With these parts (meta.rx), and the initial kernel (core.rx), we can build a new image in place of the original one. Over time the meta.rx grew richer, until now, when it provides a machine forth dialect.
Everything in core.rx gets compiled into the the dedicated memory area. The initial dictionary is created, and then the magic happens: the new memory area is copied over the original one, and one of two things happens. The new image (the core functionality only) either gets saved in place of the original retroImage and the meta compiler edits or a jump to the starting address is performed. If a jump is performed, then execution continues, with the new image in control.
Generally, in either case, the stage2.rx will then be loaded, compiled, and saved into the new image. Once this is done, a new, fully functional image is complete.
This isn’t really a detailed coverage of the meta compiler. As mentioned earlier, there is a commented source file that covers the entire process.
In the next couple of months I’m hoping to simplify the meta compiler code and core.rx, making things somewhat smaller and more modular. As I do this I’ll provide updates and more detailed source comments to help keep things fully documented from the outset.
Please contact me with any additional questions and I’ll try to explain things that aren’t clear better.
Post 221 of 223
Parable with I/O
I have uploaded a varient of the pre runtime for Parable with support for basic console output, and limited file i/o. This can be found at http://sprunge.us/iTjS. A small test script which reads the first line of /etc/timezone is also provided.
With this, Parable becomes much closer to being useful for actual development. I've also implemented an interface with support for drawing basic shapes and reading finger touch locations under iOS (via Pythonista). So work on samples with I/O functionality is proceeding nicely.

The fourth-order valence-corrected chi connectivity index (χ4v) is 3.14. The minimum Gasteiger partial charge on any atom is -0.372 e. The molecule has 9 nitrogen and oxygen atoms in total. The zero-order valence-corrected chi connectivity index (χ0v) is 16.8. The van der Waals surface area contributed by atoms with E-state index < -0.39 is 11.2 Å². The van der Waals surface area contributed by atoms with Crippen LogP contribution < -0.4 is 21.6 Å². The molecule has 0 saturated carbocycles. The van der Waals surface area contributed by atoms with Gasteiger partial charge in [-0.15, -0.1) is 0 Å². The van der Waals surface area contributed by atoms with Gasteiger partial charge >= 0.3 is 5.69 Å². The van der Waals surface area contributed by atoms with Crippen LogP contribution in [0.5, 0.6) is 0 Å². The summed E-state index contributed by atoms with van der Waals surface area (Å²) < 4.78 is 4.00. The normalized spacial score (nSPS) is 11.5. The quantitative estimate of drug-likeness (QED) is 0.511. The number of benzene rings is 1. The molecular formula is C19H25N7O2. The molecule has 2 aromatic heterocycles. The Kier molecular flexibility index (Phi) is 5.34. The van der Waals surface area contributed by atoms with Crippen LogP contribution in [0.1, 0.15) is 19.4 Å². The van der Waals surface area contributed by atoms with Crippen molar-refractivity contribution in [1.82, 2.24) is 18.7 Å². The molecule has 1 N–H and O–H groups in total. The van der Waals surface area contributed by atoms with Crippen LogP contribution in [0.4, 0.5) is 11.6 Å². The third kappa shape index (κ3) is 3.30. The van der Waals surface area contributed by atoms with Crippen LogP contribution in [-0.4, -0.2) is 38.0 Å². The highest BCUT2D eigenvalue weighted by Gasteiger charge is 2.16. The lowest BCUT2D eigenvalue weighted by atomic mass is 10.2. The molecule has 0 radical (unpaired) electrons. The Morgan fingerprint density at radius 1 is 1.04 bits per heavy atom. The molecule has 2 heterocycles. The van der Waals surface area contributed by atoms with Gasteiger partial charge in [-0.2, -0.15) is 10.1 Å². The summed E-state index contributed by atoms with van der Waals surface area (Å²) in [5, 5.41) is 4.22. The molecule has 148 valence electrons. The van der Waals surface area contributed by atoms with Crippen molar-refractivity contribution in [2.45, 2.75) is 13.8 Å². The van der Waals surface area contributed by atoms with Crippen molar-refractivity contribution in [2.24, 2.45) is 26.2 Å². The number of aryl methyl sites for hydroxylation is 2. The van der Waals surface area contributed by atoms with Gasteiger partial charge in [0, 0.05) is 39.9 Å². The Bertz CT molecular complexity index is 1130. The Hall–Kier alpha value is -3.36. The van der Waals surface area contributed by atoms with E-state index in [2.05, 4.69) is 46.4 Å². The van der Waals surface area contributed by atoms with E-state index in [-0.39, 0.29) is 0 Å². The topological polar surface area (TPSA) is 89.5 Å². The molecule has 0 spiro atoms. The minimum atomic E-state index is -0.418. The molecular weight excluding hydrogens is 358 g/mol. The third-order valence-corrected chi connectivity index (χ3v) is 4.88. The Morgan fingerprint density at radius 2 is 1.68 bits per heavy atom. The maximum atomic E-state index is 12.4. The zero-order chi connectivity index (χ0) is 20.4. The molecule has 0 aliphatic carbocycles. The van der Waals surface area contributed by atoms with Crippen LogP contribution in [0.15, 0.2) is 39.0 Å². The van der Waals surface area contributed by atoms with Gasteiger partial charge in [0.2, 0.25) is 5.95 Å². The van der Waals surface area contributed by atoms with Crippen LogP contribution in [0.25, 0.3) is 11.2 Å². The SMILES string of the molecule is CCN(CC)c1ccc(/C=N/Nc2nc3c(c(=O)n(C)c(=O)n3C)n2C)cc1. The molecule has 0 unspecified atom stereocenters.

I'm hoping to extend this to offer Retro compatible file i/o functionality in the next week or two. After this is done, I'll consider implementing support for other things.
This is made possible through use of the byte code extensions introduced earlier this month, which means that I can keep my core language separate from the i/o model, and therefore be more flexible in how I proceed with things. So far I'm finding this to be beneficial.
Post 220 of 223
Extending Parable's VM
In the most recent updates to Parable's Python implementation I have modified the bytecode interpreter to allow for custom extensions without requiring parable.py to be altered. This opens up the possibility of supporting I/O on a per-application basis.
To make use of this, you will need to define a function that processes your extended opcodes. E.g., something like:
def opcodes(slice, offset, opcode): if opcode == 1000: display_value() stack_pop() elif opcode == 1001: exit() return offset
And then modify calls to interpret to pass this new function as an argument:
interpret(compile(src, request_slice()), opcodes)
If the byte code is not recognized as one of the defaults, it will be passed to the provided function for further processing. You can then map the new bytecodes to functions with the ` prefix as normal.
With this I think it'll be possible to do interesting things in a much cleaner fashion. Things like the fork with turtle graphics can be done with no changes to the core codebase, so keeping everything in sync should be much easier now.
This change will be ported to the PHP implementation in the near future.